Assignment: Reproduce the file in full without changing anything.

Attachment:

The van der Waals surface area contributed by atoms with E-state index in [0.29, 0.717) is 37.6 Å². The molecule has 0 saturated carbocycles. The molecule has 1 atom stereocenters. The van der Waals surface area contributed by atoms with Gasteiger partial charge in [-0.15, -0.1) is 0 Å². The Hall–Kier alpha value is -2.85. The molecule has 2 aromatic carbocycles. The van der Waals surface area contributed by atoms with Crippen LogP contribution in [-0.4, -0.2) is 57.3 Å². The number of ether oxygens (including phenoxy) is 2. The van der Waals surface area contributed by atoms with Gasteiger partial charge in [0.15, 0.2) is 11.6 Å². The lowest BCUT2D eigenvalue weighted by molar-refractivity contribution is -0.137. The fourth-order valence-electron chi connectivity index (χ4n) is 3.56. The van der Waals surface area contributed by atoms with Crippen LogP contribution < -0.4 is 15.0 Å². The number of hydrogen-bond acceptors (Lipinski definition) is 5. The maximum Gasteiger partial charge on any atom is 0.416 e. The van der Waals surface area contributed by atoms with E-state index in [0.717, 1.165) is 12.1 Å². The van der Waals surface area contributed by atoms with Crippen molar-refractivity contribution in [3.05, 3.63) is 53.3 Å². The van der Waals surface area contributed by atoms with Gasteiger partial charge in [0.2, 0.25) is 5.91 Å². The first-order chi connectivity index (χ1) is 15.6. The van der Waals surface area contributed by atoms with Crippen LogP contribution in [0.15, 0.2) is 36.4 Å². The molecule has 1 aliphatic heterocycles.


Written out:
The van der Waals surface area contributed by atoms with E-state index in [0.29, 0.717) is 37.6 Å². The molecule has 0 saturated carbocycles. The molecule has 1 atom stereocenters. The van der Waals surface area contributed by atoms with Gasteiger partial charge in [-0.15, -0.1) is 0 Å². The Hall–Kier alpha value is -2.85. The molecule has 2 aromatic carbocycles. The van der Waals surface area contributed by atoms with Crippen LogP contribution in [-0.4, -0.2) is 57.3 Å². The number of ether oxygens (including phenoxy) is 2. The van der Waals surface area contributed by atoms with Gasteiger partial charge in [0.15, 0.2) is 11.6 Å². The lowest BCUT2D eigenvalue weighted by molar-refractivity contribution is -0.137. The fourth-order valence-electron chi connectivity index (χ4n) is 3.56. The van der Waals surface area contributed by atoms with Crippen LogP contribution < -0.4 is 15.0 Å². The number of hydrogen-bond acceptors (Lipinski definition) is 5. The maximum Gasteiger partial charge on any atom is 0.416 e. The van der Waals surface area contributed by atoms with E-state index in [0.717, 1.165) is 12.1 Å². The van der Waals surface area contributed by atoms with Crippen molar-refractivity contribution in [3.05, 3.63) is 53.3 Å². The van der Waals surface area contributed by atoms with Gasteiger partial charge in [0.2, 0.25) is 5.91 Å². The first-order chi connectivity index (χ1) is 15.6. The van der Waals surface area contributed by atoms with Crippen LogP contribution in [0.15, 0.2) is 36.4 Å². The molecule has 1 aliphatic heterocycles.